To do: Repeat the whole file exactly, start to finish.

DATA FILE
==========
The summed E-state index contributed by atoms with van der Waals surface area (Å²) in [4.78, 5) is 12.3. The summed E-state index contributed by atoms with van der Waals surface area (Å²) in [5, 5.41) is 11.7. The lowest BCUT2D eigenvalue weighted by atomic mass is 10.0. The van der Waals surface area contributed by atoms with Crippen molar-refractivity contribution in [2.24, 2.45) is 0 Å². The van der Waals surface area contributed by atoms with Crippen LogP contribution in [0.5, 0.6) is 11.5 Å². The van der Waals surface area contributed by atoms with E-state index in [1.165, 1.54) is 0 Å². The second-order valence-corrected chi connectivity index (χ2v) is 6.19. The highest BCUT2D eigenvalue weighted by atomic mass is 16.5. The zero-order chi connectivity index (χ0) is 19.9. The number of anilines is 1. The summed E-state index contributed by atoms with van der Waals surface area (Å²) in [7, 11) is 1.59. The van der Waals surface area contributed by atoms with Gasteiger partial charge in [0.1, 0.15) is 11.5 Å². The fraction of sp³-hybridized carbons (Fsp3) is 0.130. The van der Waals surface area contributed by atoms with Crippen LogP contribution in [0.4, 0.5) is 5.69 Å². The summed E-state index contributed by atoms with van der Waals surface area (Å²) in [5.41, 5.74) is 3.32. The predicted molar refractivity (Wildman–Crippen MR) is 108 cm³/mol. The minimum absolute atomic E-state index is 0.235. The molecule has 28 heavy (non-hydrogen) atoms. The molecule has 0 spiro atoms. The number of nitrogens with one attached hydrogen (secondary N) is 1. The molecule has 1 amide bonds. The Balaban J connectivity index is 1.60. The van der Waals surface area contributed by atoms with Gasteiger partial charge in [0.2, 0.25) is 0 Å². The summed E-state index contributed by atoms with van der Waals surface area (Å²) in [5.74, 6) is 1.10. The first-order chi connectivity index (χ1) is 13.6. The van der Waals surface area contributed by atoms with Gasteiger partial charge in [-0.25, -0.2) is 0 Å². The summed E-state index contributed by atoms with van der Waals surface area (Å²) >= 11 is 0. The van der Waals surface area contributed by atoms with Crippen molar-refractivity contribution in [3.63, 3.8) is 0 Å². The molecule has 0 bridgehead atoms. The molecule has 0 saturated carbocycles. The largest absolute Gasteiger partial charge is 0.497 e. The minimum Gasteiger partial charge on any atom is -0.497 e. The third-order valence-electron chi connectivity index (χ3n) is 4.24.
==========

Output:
The summed E-state index contributed by atoms with van der Waals surface area (Å²) in [4.78, 5) is 12.3. The summed E-state index contributed by atoms with van der Waals surface area (Å²) in [5, 5.41) is 11.7. The lowest BCUT2D eigenvalue weighted by atomic mass is 10.0. The van der Waals surface area contributed by atoms with Crippen molar-refractivity contribution in [2.24, 2.45) is 0 Å². The van der Waals surface area contributed by atoms with Crippen LogP contribution in [0.5, 0.6) is 11.5 Å². The van der Waals surface area contributed by atoms with E-state index in [1.165, 1.54) is 0 Å². The second-order valence-corrected chi connectivity index (χ2v) is 6.19. The highest BCUT2D eigenvalue weighted by atomic mass is 16.5. The zero-order chi connectivity index (χ0) is 19.9. The number of anilines is 1. The summed E-state index contributed by atoms with van der Waals surface area (Å²) in [7, 11) is 1.59. The van der Waals surface area contributed by atoms with Gasteiger partial charge in [0.1, 0.15) is 11.5 Å². The fraction of sp³-hybridized carbons (Fsp3) is 0.130. The van der Waals surface area contributed by atoms with Crippen LogP contribution in [0.4, 0.5) is 5.69 Å². The summed E-state index contributed by atoms with van der Waals surface area (Å²) in [5.41, 5.74) is 3.32. The predicted molar refractivity (Wildman–Crippen MR) is 108 cm³/mol. The minimum absolute atomic E-state index is 0.235. The molecule has 28 heavy (non-hydrogen) atoms. The molecule has 0 spiro atoms. The number of nitrogens with one attached hydrogen (secondary N) is 1. The molecule has 1 amide bonds. The Balaban J connectivity index is 1.60. The van der Waals surface area contributed by atoms with Gasteiger partial charge in [0.2, 0.25) is 0 Å². The summed E-state index contributed by atoms with van der Waals surface area (Å²) in [5.74, 6) is 1.10. The first-order chi connectivity index (χ1) is 13.6. The van der Waals surface area contributed by atoms with Gasteiger partial charge in [-0.25, -0.2) is 0 Å². The summed E-state index contributed by atoms with van der Waals surface area (Å²) >= 11 is 0. The van der Waals surface area contributed by atoms with Crippen molar-refractivity contribution in [3.63, 3.8) is 0 Å². The molecule has 0 bridgehead atoms. The molecule has 0 saturated carbocycles. The largest absolute Gasteiger partial charge is 0.497 e. The minimum Gasteiger partial charge on any atom is -0.497 e. The third-order valence-electron chi connectivity index (χ3n) is 4.24.